In many genetic disorders of myelin, neuropathological abnormalities are well documented, particularly for the terminal stage. In some, such as metachromatic leukodystrophy or globoid cell leukodystrophy, the underlying enzymatic defects have been identified. Nevertheless, there is a large gap in our understanding of the pathogenetic mechanisms of these disorders that lead from the fundamental genetic defects to the eventual clinical, pathological and biochemical manifestations. This application proposes to investigate such pathogenetic mechanisms primarily with morphological approaches including the transmission electron microscopy, the freeze-fracture technique, immunocytochemistry, and the tissue culture. One important general approach is the detailed morphological studies in the early stages of the disease. Two murine models of genetic myelin disorders will be utilized. The twitcher mutant is an enzymatically authentic model of human globoid cell leukodystrophy. Careful examination of the earliest stages of the disease will be carried out in order to understand the chronological sequence of pathological changes. Such studies are not possible with human patients. Effects of suppression of the globoid cell reaction by means of cycloheximide and silica dust and also the effects of supplementation of the missing enzyme, galactosylceramidase, will be examined. Immunocytochemistry for known surface antigens of different cell types will be used to identify the nature of the globoid cells. The second murine model is the quaking mutant, which has no known human counterpart but is a unique genetic myelin disorder. We described abnormally large number of interlamellar tight junctions (the radial component) in the CNS myelin of affected animals. Similar tight junctions have been noted in various human myelin disorders, but their functional significance is not clear. Detailed developmental studies of the radial component and its modifications under experimental conditions will be investigated in the affected as well as normal mice. The experimental manipulations will include chemical and mechanical (Wallerian) demyelination. The results of these projects should provide us with not only the understanding of the sequence of pathological events in these particular disorders but also with broader understanding of formation and maintenance of myelin in general.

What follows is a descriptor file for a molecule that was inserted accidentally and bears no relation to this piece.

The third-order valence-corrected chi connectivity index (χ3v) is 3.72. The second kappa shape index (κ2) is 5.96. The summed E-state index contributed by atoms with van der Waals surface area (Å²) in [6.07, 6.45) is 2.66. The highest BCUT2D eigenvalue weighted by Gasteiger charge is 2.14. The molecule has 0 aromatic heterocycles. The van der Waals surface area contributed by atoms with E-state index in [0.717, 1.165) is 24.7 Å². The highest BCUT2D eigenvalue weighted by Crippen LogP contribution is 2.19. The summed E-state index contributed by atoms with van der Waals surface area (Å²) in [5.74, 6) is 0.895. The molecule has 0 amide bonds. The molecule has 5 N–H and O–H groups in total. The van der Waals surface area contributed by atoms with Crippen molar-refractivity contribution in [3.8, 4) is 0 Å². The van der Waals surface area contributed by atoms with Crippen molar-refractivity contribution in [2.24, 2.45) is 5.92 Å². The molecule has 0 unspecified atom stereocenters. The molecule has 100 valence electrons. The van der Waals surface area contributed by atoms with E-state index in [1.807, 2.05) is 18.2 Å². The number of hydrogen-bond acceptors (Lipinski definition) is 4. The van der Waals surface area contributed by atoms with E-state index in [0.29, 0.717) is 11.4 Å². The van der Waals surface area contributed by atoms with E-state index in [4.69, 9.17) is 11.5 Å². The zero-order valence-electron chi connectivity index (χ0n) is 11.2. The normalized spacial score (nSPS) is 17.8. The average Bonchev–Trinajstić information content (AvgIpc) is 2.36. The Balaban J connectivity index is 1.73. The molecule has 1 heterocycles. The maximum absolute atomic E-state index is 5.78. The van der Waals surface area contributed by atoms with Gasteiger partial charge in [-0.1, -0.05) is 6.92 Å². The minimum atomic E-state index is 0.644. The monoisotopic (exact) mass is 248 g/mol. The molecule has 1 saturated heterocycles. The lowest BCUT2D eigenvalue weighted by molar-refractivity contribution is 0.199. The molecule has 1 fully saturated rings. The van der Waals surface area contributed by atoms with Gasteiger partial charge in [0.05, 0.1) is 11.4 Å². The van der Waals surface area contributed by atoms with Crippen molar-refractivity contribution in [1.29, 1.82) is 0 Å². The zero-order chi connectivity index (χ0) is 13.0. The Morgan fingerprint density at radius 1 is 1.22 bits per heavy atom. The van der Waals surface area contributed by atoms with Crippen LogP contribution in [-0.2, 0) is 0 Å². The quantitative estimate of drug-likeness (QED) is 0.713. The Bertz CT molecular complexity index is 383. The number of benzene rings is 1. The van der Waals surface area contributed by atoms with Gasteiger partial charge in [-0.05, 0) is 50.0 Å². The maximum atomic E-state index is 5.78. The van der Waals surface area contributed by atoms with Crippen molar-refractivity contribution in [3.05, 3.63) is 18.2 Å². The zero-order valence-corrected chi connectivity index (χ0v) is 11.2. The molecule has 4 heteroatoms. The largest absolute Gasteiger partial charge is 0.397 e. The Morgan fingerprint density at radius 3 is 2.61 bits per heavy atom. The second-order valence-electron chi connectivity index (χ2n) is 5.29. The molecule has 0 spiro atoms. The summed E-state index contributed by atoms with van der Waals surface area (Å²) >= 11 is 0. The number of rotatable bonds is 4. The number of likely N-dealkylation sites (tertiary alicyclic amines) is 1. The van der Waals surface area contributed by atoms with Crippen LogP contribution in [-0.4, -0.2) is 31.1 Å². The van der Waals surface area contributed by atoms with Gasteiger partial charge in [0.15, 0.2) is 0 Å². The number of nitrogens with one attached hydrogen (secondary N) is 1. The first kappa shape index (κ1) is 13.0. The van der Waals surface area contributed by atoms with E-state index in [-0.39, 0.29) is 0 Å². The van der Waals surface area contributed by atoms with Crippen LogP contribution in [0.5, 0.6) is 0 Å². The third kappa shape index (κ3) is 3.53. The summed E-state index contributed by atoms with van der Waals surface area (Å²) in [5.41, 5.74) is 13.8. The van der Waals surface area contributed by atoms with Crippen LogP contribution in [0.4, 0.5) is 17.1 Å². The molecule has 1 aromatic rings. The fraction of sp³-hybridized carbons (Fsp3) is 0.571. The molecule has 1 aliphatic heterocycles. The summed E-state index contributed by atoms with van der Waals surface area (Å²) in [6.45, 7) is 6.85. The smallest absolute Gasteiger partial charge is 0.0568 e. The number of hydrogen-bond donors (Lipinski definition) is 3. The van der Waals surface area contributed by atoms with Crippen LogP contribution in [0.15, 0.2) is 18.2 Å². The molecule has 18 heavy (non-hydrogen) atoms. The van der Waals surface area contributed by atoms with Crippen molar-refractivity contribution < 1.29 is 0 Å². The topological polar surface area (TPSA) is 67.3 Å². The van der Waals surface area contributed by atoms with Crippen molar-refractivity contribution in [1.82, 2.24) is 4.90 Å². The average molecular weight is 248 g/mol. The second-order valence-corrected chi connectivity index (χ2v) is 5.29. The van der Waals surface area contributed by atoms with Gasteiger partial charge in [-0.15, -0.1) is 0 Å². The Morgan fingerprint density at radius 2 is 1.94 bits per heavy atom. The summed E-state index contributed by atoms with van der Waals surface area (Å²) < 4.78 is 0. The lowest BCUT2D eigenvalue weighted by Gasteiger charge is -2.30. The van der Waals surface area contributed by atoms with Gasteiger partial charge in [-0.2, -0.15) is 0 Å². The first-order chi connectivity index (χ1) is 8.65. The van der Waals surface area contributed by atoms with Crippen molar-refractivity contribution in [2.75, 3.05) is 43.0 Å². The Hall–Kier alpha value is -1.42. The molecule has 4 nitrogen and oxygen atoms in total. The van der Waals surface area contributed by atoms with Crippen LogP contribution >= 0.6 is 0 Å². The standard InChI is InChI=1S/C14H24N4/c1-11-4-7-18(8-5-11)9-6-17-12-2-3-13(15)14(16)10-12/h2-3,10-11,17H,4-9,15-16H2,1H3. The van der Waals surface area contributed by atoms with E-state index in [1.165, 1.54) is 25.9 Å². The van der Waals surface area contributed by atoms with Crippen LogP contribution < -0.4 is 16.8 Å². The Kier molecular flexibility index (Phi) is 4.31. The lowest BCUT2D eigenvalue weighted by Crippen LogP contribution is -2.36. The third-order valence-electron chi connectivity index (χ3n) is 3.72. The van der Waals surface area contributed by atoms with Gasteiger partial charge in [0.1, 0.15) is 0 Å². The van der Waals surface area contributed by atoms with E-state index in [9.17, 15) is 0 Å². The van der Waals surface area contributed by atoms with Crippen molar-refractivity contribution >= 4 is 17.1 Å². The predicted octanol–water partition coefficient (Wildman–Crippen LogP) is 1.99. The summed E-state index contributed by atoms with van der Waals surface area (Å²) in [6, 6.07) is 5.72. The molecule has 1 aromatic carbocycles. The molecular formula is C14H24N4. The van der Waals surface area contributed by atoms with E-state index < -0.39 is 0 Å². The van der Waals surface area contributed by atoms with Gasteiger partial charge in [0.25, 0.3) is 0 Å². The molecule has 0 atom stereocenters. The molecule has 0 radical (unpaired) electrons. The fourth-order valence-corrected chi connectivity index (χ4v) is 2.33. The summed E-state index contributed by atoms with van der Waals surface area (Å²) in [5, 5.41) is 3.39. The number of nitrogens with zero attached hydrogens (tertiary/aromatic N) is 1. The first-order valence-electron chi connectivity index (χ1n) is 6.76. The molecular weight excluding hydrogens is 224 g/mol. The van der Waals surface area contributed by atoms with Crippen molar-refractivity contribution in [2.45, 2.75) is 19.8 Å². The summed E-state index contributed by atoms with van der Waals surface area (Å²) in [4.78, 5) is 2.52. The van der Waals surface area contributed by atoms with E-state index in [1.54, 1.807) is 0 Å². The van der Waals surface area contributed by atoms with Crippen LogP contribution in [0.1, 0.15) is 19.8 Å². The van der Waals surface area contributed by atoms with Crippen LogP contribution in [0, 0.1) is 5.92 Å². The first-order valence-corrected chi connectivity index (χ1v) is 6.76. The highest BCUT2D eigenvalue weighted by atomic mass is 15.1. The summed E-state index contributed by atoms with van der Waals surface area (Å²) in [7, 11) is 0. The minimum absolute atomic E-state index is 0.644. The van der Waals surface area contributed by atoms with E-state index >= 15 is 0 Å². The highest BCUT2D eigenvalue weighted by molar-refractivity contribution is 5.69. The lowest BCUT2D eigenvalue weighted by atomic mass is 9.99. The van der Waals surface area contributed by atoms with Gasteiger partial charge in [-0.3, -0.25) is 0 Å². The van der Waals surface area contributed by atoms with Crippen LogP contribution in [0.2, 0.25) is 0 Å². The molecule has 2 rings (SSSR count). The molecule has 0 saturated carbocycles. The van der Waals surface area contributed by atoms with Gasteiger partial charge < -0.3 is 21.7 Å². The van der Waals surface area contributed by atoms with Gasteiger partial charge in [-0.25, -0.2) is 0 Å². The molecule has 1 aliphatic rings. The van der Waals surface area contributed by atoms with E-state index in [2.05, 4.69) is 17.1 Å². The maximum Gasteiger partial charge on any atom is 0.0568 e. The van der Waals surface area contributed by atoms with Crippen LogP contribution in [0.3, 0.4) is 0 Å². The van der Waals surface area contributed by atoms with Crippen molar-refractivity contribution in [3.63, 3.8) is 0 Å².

National Institute of Health (NIH)
National Institute of Neurological Disorders and Stroke (NINDS)
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Neurology C Study Section (NEUC)
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University of North Carolina Chapel Hill
Schools of Medicine
Chapel Hill
United States
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